None of us do enough and the right things to change the Kashmir situation for the better. It is not realistic to expect any outcome of the seven-decade old UN resolutions because they cannot be forced implemented by anyone, sadly. We must look for other, new ways. Also, the three wars between Pakistan and India were unfortunate, to say the least (as I would, being a pacifist). The military must proactively work for peaceful resolutions of conflicts. Can we not begin serious efforts to create more trust and cooperation between the two countries (if not under PM Narendra Modi’s regime, then as soon as he is gone)? I hope PM Imran Khan will be able to begin tentative talks, as he has spoken about. More trust between the two countries, more trade and cooperation, is needed for the Kashmir issue to reach some kind solution. Is it a dream? Maybe, but I want to keep the dream – until it comes true, as it will!

In the seminar I referred to above, I was not the only one who suggested that we must select more carefully the issues we talk about when discussing foreign affairs, in Pakistan, Norway and other countries. In addition to ‘standard topics’, where we say what is expected of us, we must also speak about new, important issues.

Ambassador Qazi said that the most important issue in foreign affairs now is climate change. Pakistan is at the foot of the Himalayas, where there will be major climate changes that will affect all life in the sub-continent. In Norway, too, one of the ten largest oil-exporters in the world, situated on the way to the North Pole, many climate change issues must be debated, but they are not quite as urgent at the issues in Pakistan.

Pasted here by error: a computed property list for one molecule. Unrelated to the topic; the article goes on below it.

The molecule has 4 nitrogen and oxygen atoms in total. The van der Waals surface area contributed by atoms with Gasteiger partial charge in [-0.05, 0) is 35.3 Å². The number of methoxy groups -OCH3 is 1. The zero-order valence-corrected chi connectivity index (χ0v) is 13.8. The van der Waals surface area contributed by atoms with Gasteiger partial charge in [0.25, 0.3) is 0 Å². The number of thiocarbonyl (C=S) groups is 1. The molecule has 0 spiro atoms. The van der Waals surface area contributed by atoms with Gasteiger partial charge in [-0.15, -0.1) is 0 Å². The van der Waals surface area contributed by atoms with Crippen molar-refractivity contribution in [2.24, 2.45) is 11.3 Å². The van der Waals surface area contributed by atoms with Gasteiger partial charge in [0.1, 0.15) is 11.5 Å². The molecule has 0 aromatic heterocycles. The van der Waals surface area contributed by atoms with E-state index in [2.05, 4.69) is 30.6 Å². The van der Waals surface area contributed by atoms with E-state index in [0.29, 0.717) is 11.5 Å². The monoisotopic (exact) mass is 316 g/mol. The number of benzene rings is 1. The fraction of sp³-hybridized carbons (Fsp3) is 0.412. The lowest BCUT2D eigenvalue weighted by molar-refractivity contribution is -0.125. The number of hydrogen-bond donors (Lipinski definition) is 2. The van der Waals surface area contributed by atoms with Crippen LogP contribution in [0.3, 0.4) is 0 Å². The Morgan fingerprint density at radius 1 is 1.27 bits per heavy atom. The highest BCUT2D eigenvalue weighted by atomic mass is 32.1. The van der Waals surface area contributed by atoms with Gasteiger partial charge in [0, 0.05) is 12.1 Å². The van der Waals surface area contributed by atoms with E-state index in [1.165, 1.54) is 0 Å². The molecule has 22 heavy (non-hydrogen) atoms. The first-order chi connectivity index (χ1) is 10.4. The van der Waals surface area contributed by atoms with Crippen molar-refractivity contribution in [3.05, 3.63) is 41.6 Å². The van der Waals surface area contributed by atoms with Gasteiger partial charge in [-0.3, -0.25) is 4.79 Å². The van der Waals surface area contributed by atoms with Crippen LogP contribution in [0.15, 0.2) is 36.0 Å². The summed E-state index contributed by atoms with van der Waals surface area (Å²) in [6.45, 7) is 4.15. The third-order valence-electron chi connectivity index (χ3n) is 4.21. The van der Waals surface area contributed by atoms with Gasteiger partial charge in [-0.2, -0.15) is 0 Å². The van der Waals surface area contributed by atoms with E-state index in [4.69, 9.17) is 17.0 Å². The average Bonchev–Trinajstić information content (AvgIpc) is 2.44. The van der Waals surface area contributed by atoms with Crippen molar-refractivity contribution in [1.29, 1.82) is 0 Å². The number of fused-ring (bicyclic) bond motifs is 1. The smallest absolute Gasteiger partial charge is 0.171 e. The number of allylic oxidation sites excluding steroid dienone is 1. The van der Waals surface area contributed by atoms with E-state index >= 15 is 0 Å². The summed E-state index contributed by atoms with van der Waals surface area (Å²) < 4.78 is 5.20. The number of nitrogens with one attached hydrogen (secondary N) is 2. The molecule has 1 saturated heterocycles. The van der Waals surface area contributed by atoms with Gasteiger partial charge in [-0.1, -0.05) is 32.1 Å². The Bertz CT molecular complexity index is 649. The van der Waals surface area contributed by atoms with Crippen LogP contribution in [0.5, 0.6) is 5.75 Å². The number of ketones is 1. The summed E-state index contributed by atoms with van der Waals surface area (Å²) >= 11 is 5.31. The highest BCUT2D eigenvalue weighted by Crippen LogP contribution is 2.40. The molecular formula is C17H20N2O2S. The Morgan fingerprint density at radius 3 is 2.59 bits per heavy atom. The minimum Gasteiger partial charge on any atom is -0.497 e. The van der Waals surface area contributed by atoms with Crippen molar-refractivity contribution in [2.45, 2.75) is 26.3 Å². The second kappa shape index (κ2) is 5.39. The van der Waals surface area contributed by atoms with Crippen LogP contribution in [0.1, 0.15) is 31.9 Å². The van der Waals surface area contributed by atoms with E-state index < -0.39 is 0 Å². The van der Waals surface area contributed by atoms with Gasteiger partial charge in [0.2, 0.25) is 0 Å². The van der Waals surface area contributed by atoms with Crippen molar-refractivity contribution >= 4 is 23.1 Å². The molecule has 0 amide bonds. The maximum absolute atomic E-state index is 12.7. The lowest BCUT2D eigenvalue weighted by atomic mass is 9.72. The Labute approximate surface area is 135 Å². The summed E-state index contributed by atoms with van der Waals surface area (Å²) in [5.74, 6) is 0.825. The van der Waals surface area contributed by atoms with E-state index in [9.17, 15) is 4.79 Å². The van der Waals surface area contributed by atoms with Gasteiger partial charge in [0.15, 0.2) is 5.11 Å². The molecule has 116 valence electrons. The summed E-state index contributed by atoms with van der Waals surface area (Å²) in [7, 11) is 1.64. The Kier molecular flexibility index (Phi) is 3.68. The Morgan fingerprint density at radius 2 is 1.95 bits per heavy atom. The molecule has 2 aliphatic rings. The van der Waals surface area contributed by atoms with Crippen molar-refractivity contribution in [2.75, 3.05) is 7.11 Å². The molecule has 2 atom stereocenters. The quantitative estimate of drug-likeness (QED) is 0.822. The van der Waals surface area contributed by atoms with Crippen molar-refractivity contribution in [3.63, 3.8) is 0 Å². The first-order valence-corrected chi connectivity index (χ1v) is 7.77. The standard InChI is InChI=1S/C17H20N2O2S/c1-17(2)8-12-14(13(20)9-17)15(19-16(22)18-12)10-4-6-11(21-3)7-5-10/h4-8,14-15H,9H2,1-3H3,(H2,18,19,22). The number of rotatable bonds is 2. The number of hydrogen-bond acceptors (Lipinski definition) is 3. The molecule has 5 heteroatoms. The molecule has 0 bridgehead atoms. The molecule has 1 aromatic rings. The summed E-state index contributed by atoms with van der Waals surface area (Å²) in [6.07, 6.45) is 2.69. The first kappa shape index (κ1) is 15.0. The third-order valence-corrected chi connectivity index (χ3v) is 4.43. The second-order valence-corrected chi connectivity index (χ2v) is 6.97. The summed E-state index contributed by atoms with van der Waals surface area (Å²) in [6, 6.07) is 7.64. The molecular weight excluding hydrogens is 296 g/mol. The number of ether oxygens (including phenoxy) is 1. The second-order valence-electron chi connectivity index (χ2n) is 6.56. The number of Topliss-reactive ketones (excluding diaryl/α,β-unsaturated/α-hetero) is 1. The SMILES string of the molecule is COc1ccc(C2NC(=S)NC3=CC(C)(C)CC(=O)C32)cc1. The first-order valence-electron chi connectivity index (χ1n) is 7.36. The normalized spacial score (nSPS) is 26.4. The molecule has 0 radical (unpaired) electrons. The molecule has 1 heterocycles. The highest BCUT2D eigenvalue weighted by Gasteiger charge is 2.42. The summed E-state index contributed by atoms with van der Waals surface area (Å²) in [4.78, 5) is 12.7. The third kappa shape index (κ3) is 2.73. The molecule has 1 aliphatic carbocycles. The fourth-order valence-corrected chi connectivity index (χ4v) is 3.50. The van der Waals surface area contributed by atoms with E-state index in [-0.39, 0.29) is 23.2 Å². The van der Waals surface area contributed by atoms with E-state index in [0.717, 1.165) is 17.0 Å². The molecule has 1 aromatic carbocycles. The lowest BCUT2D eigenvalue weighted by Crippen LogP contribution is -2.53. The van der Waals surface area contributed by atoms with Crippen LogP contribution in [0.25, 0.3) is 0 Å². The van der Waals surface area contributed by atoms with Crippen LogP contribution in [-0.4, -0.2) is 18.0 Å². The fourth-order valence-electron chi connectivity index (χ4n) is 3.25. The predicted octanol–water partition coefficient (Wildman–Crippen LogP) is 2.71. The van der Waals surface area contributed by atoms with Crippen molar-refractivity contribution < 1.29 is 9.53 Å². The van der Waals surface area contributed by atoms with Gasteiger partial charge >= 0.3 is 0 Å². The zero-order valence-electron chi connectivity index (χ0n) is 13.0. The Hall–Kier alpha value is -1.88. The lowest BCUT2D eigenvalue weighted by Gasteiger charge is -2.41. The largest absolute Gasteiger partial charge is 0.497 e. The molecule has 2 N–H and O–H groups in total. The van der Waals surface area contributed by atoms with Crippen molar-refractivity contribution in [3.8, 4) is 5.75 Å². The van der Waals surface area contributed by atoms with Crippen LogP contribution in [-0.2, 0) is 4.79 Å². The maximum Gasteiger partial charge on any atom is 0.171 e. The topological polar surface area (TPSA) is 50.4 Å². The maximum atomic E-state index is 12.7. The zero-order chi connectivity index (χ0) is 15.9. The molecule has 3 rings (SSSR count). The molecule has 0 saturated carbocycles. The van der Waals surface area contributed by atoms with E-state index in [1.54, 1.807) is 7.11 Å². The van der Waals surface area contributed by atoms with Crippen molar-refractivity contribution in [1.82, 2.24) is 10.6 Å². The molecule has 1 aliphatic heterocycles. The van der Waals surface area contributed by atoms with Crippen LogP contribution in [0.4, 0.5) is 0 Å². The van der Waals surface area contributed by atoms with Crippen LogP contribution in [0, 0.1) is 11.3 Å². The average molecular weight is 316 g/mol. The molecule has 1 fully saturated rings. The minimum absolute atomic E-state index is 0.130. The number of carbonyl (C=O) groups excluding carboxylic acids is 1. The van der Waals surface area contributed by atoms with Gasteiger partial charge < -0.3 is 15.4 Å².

Foreign affairs issues of the kind I have mentioned must be discussed by all in democratic states, not just by staff in foreign affairs ministries. Besides, foreign affairs issues are also domestic issues. For example, the American foreign policies would have been quite different and better for all of us if people had a democratic say.

In Scandinavia, we are proud of having the Swedish Greta Thunberg reminding us and the rest of the world that there is no time to slumber any longer. Malala Yousafzai is another role model. But shouldn’t it first of all be the politicians in the political parties who put issues on the agenda? It is a shortcoming if it takes 17-year old teenagers, albeit very smart, to sound the alarm. In other political fields, domestic and foreign, maybe young people will more and more help us change course and do new things, not just drift along.